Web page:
Sure. So really my path, it was sort of random how I ended up where I’m at today, I happened to be flipping channels one night, and I caught a segment on ABC 2020, that evening news program, they had a segment on the United States memory championship, and it sparked my interest. Because people had often commented to me just in conversation while you have a really good memory. So with those comments, kind of in the back of my mind, when I caught that segment on 2020, I thought, hey, people say I have a good memory, maybe I can do well in this competition. But I quickly found out when looking into what the best people in the country score and various events in that competition, memorizing hundreds of names, decks of playing cards, hundreds of digits perfectly in just a few minutes, I realized I wasn’t on that level. So that’s when I started looking into ways as to how one can magnify their memory ability, develop their memory skills to become better at remembering things. I experimented with a lot of different techniques over the years found what seemed to work best for me personally trained myself in that subset of techniques until eventually I did manage to win the United States national memory championship. And since then, I’ve started giving presentations all over the world. I’ve written books on memory. So just in trying to help others develop the skills, and utilize those for personal and professional success, I’ve really become more and more and more of an expert in the field over the last decade plus.

Ressa 8:02
Really, really cool story that you just saw this 2020 thing and decided to get jump in here. What were first of all, what was the time from like, when you saw that? 2020 To like when 2008 when you want it? How long of a time did it take you to like really hone in and be an expert?

Santos 8:22
Yeah, so I really think it depends, you know how much you put into it each year as far as training. So the first time I competed, I actually managed to get third place the first time I competed. But then for many years, I just kept on getting third place. So I knew I probably could win it because I was right there. But what it really took was in 2008, I just really dedicated my life to winning that competition, I trained for it, like somebody might train for the Olympics or something, you know, as far as physical sports, the intense training they put in, I put in basically that level of training. And then in 2008, I got first place I actually won it pretty comfortably that year. So it’s just a matter of setting your mind to the goal and putting in the work and the practice on a consistent basis to to achieve that.

Ressa 9:23
Was this all self taught? Or did you like seek out a coach? What how did you go about this?

Santos 9:31
Yeah, so what I did was I read everything that I could find on the internet, I read all of the books that I could find on memory skills, development, and you know, some of the things I felt worked for me other things didn’t work really well and didn’t fit in with what I needed to accomplish in the memory championship. So just based on all of that research, experimenting with everything I could find out there I just threw out what wasn’t working he honed in on what was working stuck to that. And I’ve just done more and more of that, over the years in terms of being able to help others with what will immediately be effective for them in their career, in their studies, and so on. Got it?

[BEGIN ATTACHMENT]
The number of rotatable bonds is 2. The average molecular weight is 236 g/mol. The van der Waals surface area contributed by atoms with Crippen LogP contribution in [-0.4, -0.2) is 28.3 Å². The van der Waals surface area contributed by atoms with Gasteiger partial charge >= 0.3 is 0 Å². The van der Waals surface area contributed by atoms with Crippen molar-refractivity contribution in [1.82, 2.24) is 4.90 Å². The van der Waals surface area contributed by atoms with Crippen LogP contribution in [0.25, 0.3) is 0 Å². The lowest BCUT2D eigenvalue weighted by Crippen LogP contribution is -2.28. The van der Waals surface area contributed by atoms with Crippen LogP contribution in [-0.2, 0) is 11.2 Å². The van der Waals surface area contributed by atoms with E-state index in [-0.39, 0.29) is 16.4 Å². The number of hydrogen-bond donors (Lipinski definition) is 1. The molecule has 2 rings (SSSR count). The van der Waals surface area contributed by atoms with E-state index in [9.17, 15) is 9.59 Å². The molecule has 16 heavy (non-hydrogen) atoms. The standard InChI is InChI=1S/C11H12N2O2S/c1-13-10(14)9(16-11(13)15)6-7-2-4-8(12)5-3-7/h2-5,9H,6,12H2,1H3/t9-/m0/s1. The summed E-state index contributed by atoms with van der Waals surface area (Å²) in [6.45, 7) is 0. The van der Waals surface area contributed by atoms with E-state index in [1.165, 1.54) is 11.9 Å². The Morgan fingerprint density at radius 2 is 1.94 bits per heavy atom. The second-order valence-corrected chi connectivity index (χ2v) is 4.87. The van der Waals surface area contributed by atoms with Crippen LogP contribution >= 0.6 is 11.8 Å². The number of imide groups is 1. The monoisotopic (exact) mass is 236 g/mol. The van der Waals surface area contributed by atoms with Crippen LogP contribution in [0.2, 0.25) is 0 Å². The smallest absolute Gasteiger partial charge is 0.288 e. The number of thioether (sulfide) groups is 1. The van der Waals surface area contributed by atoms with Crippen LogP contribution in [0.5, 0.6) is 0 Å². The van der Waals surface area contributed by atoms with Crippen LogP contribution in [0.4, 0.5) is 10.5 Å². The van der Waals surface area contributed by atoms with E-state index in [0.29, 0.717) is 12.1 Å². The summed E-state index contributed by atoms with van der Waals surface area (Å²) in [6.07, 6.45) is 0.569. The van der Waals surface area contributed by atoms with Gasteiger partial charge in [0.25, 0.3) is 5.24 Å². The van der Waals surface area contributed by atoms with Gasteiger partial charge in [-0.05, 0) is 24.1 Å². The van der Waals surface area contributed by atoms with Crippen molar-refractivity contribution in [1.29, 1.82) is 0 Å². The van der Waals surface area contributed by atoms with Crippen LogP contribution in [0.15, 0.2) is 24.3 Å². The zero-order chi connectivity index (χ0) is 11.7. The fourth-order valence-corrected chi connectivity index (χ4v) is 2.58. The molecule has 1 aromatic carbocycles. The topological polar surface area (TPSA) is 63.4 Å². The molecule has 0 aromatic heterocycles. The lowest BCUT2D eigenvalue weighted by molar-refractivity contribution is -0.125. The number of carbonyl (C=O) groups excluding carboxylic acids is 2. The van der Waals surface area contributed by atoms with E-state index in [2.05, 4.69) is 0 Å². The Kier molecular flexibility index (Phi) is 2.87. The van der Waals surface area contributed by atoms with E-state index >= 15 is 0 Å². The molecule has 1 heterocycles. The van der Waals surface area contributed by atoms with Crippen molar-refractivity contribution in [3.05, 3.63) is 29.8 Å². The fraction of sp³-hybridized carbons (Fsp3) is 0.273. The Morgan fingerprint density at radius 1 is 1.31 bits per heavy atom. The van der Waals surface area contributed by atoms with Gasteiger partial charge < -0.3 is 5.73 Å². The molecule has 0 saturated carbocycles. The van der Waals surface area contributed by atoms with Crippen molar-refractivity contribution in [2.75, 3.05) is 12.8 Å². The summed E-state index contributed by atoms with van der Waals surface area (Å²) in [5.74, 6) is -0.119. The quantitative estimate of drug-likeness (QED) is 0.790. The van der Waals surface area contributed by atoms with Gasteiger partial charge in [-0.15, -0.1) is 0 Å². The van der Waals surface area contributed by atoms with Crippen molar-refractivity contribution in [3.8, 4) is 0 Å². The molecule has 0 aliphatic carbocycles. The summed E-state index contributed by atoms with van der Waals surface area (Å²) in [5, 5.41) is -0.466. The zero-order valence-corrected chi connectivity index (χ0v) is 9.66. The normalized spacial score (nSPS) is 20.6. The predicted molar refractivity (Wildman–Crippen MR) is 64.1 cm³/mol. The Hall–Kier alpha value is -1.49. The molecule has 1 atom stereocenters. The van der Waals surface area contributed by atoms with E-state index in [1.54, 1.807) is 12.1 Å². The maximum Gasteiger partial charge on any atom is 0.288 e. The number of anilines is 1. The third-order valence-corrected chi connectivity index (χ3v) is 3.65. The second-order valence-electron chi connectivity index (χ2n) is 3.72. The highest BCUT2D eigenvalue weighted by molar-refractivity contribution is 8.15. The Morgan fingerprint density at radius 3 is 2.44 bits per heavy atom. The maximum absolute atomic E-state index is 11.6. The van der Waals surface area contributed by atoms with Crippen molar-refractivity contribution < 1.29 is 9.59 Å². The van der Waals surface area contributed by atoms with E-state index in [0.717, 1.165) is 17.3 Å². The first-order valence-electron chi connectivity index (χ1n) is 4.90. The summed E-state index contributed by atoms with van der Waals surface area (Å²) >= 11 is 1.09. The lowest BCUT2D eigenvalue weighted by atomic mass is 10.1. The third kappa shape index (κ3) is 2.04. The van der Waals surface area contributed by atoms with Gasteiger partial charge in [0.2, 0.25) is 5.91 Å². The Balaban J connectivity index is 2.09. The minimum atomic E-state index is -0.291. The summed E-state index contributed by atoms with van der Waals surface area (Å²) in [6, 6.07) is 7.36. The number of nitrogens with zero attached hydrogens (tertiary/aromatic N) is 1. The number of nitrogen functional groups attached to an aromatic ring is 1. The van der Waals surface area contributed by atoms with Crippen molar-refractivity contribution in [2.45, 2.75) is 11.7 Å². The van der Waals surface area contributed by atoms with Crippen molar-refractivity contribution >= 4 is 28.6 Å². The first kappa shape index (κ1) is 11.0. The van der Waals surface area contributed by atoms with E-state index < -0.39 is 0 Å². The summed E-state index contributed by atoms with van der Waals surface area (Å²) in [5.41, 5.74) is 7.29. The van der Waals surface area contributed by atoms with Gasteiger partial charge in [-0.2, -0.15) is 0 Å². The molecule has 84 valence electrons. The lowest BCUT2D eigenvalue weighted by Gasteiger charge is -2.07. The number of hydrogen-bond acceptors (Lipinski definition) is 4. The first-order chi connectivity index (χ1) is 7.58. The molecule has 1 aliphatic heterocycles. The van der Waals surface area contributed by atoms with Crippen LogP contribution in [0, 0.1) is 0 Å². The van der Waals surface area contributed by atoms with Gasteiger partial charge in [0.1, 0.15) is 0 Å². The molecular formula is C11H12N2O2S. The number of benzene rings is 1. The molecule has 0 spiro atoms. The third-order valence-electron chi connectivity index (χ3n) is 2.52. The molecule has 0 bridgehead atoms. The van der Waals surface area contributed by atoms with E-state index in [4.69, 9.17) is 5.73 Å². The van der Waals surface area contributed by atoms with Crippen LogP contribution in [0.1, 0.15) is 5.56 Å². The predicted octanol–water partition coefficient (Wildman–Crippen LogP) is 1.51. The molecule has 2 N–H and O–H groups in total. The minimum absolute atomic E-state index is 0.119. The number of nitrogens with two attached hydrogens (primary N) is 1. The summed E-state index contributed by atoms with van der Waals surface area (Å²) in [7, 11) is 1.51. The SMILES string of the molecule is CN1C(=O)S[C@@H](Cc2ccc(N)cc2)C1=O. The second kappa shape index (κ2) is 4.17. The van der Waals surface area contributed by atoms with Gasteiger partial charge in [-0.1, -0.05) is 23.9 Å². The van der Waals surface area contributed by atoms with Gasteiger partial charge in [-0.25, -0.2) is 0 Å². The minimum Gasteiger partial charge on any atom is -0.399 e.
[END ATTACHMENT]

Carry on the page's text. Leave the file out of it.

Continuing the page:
Ressa 10:20
What were you doing, like, working wise, when you were training for this? Like, what were you doing at the time, you weren’t the US Memory Champion? So I don’t know, if you had classes you were teaching people or whatnot. What were you doing for work at this time?

Santos 10:36
Yeah, so I was actually a full time software engineer, I have a master’s degree in software engineering, used to work in the Silicon Valley area, as a software developer. So that was my work. And basically, after work in the evenings, I would train my memory, memorize decks of cards, memorize sheets of computer generated random digits. And then on the weekends, I would you know, train even five plus hours a day, that was more during the intense training period 2008, and end of 2007.

Unknown Speaker 11:13
Mentioned decks of cards. How

Ressa 11:16
do they decide a winner of the memory memory championship? Who, what what are the things they do to decide, oh, this person has a better memory than this person? What are you doing to compete?

Santos 11:27
Yeah, so in terms of the there are many events, but I’ll go over the cards event that you just mentioned. So one of them is they will shuffle a deck of playing cards. And you will memorize it, when you’re done memorizing it, you’ll just put your hand up or something. So they record the time basically, how long it took you to memorize the deck, you do, you are limited to a maximum of five minutes. All right, you are then given a second deck of cards, brand new deck, that’s a new deck order. And you have a maximum of five minutes to arrange that second deck from memory into the same order as the first deck that you looked at. Then they put the two decks side by side and flip through all the cards to make sure that every single card matches. So that’s that event, I used to be able to do it in just under 90 seconds. And you know, some people now can even do it faster than that. So that’s one of the events in the US memory championship,